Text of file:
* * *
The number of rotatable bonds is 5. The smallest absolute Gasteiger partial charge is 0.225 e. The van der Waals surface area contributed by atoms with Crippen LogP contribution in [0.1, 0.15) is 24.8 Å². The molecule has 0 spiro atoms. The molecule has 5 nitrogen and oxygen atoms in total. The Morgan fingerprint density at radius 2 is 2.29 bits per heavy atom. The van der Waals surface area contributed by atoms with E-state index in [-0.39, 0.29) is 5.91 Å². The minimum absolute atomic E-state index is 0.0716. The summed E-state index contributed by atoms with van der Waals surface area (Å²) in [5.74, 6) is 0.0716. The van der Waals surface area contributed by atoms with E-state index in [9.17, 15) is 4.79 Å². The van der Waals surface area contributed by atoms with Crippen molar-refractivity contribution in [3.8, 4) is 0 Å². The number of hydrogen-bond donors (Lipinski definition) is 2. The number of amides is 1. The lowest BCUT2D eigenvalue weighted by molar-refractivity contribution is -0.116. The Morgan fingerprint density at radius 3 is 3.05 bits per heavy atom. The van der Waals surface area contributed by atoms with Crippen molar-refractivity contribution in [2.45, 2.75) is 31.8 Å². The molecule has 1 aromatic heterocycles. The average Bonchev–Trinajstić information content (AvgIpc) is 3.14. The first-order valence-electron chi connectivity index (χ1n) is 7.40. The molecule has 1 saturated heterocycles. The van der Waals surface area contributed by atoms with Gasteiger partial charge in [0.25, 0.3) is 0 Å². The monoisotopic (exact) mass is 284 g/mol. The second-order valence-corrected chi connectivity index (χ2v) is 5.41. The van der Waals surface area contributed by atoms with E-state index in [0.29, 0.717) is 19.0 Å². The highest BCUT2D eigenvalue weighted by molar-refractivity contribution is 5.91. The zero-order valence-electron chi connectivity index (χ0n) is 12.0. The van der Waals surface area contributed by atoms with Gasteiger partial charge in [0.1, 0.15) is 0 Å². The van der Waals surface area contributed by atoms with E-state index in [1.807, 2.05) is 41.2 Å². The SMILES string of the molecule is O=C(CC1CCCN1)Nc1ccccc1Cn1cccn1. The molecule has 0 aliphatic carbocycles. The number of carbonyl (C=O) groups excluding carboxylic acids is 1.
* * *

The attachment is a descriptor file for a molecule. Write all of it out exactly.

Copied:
The number of rotatable bonds is 5. The smallest absolute Gasteiger partial charge is 0.225 e. The van der Waals surface area contributed by atoms with Crippen LogP contribution in [0.1, 0.15) is 24.8 Å². The molecule has 0 spiro atoms. The molecule has 5 nitrogen and oxygen atoms in total. The Morgan fingerprint density at radius 2 is 2.29 bits per heavy atom. The van der Waals surface area contributed by atoms with E-state index in [-0.39, 0.29) is 5.91 Å². The minimum absolute atomic E-state index is 0.0716. The summed E-state index contributed by atoms with van der Waals surface area (Å²) in [5.74, 6) is 0.0716. The van der Waals surface area contributed by atoms with E-state index in [9.17, 15) is 4.79 Å². The van der Waals surface area contributed by atoms with Crippen molar-refractivity contribution in [3.8, 4) is 0 Å². The number of hydrogen-bond donors (Lipinski definition) is 2. The number of amides is 1. The lowest BCUT2D eigenvalue weighted by molar-refractivity contribution is -0.116. The Morgan fingerprint density at radius 3 is 3.05 bits per heavy atom. The van der Waals surface area contributed by atoms with Crippen molar-refractivity contribution in [2.45, 2.75) is 31.8 Å². The molecule has 1 aromatic heterocycles. The average Bonchev–Trinajstić information content (AvgIpc) is 3.14. The first-order valence-electron chi connectivity index (χ1n) is 7.40. The molecule has 1 saturated heterocycles. The van der Waals surface area contributed by atoms with Gasteiger partial charge in [0.25, 0.3) is 0 Å². The monoisotopic (exact) mass is 284 g/mol. The second-order valence-corrected chi connectivity index (χ2v) is 5.41. The van der Waals surface area contributed by atoms with E-state index in [0.29, 0.717) is 19.0 Å². The highest BCUT2D eigenvalue weighted by molar-refractivity contribution is 5.91. The zero-order valence-electron chi connectivity index (χ0n) is 12.0. The van der Waals surface area contributed by atoms with Gasteiger partial charge in [0.1, 0.15) is 0 Å². The van der Waals surface area contributed by atoms with E-state index in [1.807, 2.05) is 41.2 Å². The SMILES string of the molecule is O=C(CC1CCCN1)Nc1ccccc1Cn1cccn1. The molecule has 0 aliphatic carbocycles. The number of carbonyl (C=O) groups excluding carboxylic acids is 1.